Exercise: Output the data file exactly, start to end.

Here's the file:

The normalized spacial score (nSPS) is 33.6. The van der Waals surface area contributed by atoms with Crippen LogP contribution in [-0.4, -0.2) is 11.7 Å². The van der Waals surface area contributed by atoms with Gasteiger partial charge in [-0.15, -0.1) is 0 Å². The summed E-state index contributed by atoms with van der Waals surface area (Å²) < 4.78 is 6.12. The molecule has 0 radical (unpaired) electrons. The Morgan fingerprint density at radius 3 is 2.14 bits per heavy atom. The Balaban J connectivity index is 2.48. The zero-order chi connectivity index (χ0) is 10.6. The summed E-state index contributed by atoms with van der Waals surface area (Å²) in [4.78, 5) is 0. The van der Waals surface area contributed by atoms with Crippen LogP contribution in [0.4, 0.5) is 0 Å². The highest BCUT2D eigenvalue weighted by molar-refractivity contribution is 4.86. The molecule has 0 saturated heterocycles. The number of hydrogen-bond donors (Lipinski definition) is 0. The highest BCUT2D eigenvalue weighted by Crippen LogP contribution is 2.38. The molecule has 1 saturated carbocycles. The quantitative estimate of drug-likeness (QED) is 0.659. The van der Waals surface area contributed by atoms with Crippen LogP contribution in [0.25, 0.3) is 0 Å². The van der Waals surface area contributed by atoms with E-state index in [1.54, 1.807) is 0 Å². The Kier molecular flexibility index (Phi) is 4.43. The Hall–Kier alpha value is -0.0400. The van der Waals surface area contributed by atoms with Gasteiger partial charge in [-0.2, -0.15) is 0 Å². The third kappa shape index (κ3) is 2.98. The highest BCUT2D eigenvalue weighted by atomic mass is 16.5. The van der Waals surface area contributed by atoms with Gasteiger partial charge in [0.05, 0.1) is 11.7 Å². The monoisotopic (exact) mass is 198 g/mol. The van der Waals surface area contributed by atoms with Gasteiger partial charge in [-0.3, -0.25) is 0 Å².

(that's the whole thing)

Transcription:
The normalized spacial score (nSPS) is 33.6. The van der Waals surface area contributed by atoms with Crippen LogP contribution in [-0.4, -0.2) is 11.7 Å². The van der Waals surface area contributed by atoms with Gasteiger partial charge in [-0.15, -0.1) is 0 Å². The summed E-state index contributed by atoms with van der Waals surface area (Å²) < 4.78 is 6.12. The molecule has 0 radical (unpaired) electrons. The Morgan fingerprint density at radius 3 is 2.14 bits per heavy atom. The Balaban J connectivity index is 2.48. The zero-order chi connectivity index (χ0) is 10.6. The summed E-state index contributed by atoms with van der Waals surface area (Å²) in [4.78, 5) is 0. The van der Waals surface area contributed by atoms with Crippen LogP contribution in [0.4, 0.5) is 0 Å². The highest BCUT2D eigenvalue weighted by molar-refractivity contribution is 4.86. The molecule has 0 saturated heterocycles. The number of hydrogen-bond donors (Lipinski definition) is 0. The highest BCUT2D eigenvalue weighted by Crippen LogP contribution is 2.38. The molecule has 1 saturated carbocycles. The quantitative estimate of drug-likeness (QED) is 0.659. The van der Waals surface area contributed by atoms with Crippen LogP contribution in [0.25, 0.3) is 0 Å². The van der Waals surface area contributed by atoms with E-state index in [1.54, 1.807) is 0 Å². The Kier molecular flexibility index (Phi) is 4.43. The Hall–Kier alpha value is -0.0400. The van der Waals surface area contributed by atoms with Gasteiger partial charge in [-0.2, -0.15) is 0 Å². The third kappa shape index (κ3) is 2.98. The highest BCUT2D eigenvalue weighted by atomic mass is 16.5. The van der Waals surface area contributed by atoms with Gasteiger partial charge in [0.05, 0.1) is 11.7 Å². The monoisotopic (exact) mass is 198 g/mol. The van der Waals surface area contributed by atoms with Gasteiger partial charge in [-0.3, -0.25) is 0 Å².